WHEN SHOULD SELF INTEREST yield to civic duty? Let’s rule out sudden acts of civilian heroism and put aside those who risk their lives on a daily basis in the military, where a commitment to public duty above all else is part of the job description. Consider instead ordinary working people asked to decide between selflessness and selfishness when their jobs are at stake. How clear is that line?
That question has come up a lot recently in the public sector as well as private industry, as teachers have faced requests by school boards desperately seeking to keep a lid on property taxes, and the state has struggled to cope with a deficit unlike any in modern memory.
The choices seem stark enough; administrators at the top say to workers: Give up some benefits or wages or else we’ll cut jobs… a lot of jobs. In previous years it made sense for unionized workers to call management’s bluff. Layoffs in schools and government agencies meant bad press, reductions in service and, in some cases, a loss of campaign contributions. Sometimes voters punished the people at the top for going too far.
But the situation has changed now, with the woeful economy causing about two-thirds-of-a-million workers to lose their jobs each month nationwide. Predictions for a turnaround in job growth don’t look very good either, with experts generally agreeing that the job losses will continue at this rate through the end of this year. So how could anyone not want to work out a deal that would help colleagues keep their jobs, even if it means sharing a little hardship?
Not everybody gets a choice. In private industry, when workers don’t agree to concessions, management can and does lock the doors. But government works on different principles. A school district, for example, cannot decide it no longer will educate children. And while a school board can increase class sizes, eliminate courses and do away with sports, board members take such steps at their political peril.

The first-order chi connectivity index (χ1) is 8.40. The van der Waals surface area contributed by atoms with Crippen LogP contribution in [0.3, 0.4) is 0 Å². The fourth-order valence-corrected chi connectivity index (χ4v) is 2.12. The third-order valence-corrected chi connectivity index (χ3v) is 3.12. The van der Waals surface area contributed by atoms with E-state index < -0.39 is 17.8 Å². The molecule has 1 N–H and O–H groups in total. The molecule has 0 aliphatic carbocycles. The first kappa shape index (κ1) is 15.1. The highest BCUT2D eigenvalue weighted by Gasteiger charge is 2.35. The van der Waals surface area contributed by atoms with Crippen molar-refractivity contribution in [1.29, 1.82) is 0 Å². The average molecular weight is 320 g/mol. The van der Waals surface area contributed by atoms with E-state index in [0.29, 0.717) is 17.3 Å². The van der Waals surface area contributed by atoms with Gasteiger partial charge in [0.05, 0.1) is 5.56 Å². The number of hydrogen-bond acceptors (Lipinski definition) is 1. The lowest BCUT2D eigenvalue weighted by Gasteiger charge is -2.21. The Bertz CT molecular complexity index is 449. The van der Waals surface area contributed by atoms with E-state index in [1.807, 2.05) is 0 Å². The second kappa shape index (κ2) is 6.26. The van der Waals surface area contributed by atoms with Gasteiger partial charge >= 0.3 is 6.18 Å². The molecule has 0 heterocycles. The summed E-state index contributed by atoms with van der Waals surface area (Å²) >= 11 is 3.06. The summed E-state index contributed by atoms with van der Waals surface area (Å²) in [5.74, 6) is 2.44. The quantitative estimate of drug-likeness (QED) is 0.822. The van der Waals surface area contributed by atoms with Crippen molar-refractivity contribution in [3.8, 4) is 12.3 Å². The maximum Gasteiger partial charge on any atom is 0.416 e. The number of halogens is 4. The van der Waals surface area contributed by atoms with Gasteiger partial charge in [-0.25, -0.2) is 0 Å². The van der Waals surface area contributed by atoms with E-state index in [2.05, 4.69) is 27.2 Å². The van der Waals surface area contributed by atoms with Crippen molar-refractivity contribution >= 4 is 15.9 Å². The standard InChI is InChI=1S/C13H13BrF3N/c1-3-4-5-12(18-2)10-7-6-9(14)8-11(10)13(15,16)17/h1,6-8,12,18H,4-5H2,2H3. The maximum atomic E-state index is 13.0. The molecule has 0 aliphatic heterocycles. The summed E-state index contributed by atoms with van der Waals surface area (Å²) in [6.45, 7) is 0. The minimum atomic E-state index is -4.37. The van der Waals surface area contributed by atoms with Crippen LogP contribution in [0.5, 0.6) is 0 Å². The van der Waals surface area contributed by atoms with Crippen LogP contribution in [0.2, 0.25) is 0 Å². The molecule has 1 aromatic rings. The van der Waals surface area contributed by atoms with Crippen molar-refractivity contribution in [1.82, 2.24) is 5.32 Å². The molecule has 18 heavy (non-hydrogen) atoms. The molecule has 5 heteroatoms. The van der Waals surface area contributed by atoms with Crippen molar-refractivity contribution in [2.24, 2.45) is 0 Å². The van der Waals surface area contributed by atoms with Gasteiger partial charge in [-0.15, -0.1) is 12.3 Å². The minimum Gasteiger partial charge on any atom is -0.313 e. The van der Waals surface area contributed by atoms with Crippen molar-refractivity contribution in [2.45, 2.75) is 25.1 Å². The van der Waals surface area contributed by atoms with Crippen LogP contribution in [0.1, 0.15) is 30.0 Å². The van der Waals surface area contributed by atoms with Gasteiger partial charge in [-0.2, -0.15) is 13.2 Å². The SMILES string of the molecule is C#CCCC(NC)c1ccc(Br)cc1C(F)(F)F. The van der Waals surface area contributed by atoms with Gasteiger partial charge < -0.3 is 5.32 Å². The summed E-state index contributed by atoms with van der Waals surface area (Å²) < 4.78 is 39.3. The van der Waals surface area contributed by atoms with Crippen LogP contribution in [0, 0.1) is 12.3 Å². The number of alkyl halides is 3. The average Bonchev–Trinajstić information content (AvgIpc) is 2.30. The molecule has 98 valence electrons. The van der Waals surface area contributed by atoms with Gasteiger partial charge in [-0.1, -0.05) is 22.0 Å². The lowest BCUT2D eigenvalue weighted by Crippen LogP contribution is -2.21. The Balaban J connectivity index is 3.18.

The Hudson and Taconic Hills school boards are among those looking to reduce their personnel costs even though the federal stimulus package has given all districts some breathing room for the next school year. In both cases, school officials have proposed that teachers give back some of what they have gained in contract negotiations. In Hudson, the teachers don’t appear willing to agree. In the Taconic Hills district, the mood among teachers at a recent school board meeting was wary at best.
As a taxpayer, I want the teachers to get a grip on reality. No one teaching today has lived through economic times as troubled as these. Current contracts were negotiated under very different circumstances, and teachers, who are also citizens and taxpayers, take a big risk if they refuse to help districts through this rough period.
The public typically directs its displeasure at school boards and administrators when spending gets out of hand. But if teacher unions act as if their members are somehow exempt from the current crisis, they will weaken the credibility of the union and the natural good will people have for teachers. That erosion of support in the long term will make it easier for boards to cut jobs and benefits.
But boards and administrators get no free pass on this either. If teachers in a bargaining unit show a reluctance to make concessions on their wages and benefits, it probably has a lot to do with trust. Why give up something you have unless you’re sure the board has wrung out all the other, less significant costs in the budget? And it may also reflect how teachers have been treated by the administration: Do they get respect? Are they part of the policy-making process? And speaking of people who might consider themselves exempt from recessionary pressures: Who ever heard of a schools superintendent voluntarily taking a pay cut?
We urge teachers and their union leaders to consider wage and benefit concessions if those losses are the only alternative to lowering standards and laying off faculty. At the same time the rest of us should keep in mind that teachers are the people who protect the next generation from repeating our worst mistakes. If they don’t have confidence that school officials will make fair decisions about their future, it isn’t the teachers who are at fault.